Dev Patterns – Dependency Injection (aka Inversion of Control)

diamond-cubes-2-pattern-clip-art“Dependency Injection” (DI), also more cryptically known as “Inversion of Control” (IoC), can be used as a technique for encouraging this loose coupling.

John Munsch explains it like this:

When you go and get things out of the refrigerator for yourself, you can cause problems. You might leave the door open, you might get something Mommy or Daddy doesn’t want you to have. You might even be looking for something we don’t even have or which has expired.

What you should be doing is stating a need, “I need something to drink with lunch,” and then we will make sure you have something when you sit down to eat.

In designing an object-oriented application, a major tenet of design is “loose coupling”. Objects should only have as many dependencies as is needed to do their job – and the dependencies should be few.

There are three primary approaches to implementing DI:

  • Constructor injection
  • Setter injection (also called Property injection)
  • Method injection

Constructor injection uses parameters to inject dependencies. In setter injection, you use setter methods to inject the object’s dependencies. Finally, in interface-based injection, you design an interface to inject dependencies.

Example of Tightly Bound Classes

In the following example, your Client class needs to use a Service class component. So it tightly binds with the Service class.

But when it does that, you cannot use a different implementation of your Client class. The following will not compile.

This diagram shows how they are tightly bound. Arrows represent that the Program calls the Client and the Service directly.


Example of Constructor Injection

Constructor Injection is the most common DI.

Dependency Injection is done by supplying the DEPENDENCY through the class’s constructor when instantiating that class.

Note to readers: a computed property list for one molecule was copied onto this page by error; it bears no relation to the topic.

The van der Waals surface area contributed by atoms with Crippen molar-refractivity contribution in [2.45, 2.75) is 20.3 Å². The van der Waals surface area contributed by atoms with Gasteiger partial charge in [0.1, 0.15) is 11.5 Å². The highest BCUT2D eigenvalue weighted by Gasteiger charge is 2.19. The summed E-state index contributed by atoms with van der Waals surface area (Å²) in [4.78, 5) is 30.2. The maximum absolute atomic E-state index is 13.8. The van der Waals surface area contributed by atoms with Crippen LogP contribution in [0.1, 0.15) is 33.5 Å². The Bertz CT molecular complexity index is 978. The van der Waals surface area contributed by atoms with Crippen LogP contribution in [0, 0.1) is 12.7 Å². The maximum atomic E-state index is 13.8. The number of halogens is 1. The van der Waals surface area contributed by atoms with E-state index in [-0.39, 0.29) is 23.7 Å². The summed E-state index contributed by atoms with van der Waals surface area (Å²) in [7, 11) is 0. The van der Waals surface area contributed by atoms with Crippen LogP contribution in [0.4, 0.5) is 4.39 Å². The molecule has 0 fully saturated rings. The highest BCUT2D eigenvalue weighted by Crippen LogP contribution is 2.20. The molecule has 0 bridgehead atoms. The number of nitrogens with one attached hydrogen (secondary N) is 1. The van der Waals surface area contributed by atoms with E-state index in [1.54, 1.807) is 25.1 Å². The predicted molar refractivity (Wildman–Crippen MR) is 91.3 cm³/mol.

Injected component can be used anywhere within the class.

Should be used when the injected dependency is required for the class to function.

It addresses the most common scenario where a class requires one or more dependencies.

Sample of Construction Injection

In this case, your Client class needs to use a Service class component, you can make your Client class aware of an IService interface rather than a Service class. In this way, you can change the implementation of the Service class at any time (and for how many times you want) without breaking the host code.

For example:

The dependency diagram shows that the Client is no longer tightly bound to a particular service.


You can now use a Test Client with a different implementation of IService. In this case, you can call it AlternativeService.

Either the test program or the client can choose the implementation of IService at runtime.



Property Injection

Property injection is also called Setter injection.

Used when a class has optional dependencies, or where the implementations may need to be swapped. Different logger implementations could be used this way.

May require checking for a provided implementation throughout the class(need to check for null before using it).

Does not require adding or modifying constructors

Property Injection Sample Code

The following is an example showing property injection.

Method Injection

Method injection injects the dependency into a single method, for use by that method.

Method injection can be useful where the whole class does not need the dependency, just the one method.

Method Injection Sample Code

Method injection is generally uncommon, usually used for edge cases. The following is a sample:


Here are some key take aways:

  • Reduces class coupling
  • Increases code reusing
  • Improves code maintainability
  • Improves application testing

Sample Code

Sample code for this post is available in the Patterns folder of the DevDays repository on GitHub.


Special thanks to Shailendra Chauhan for the post on Implementation of Dependency Injection Pattern in C#.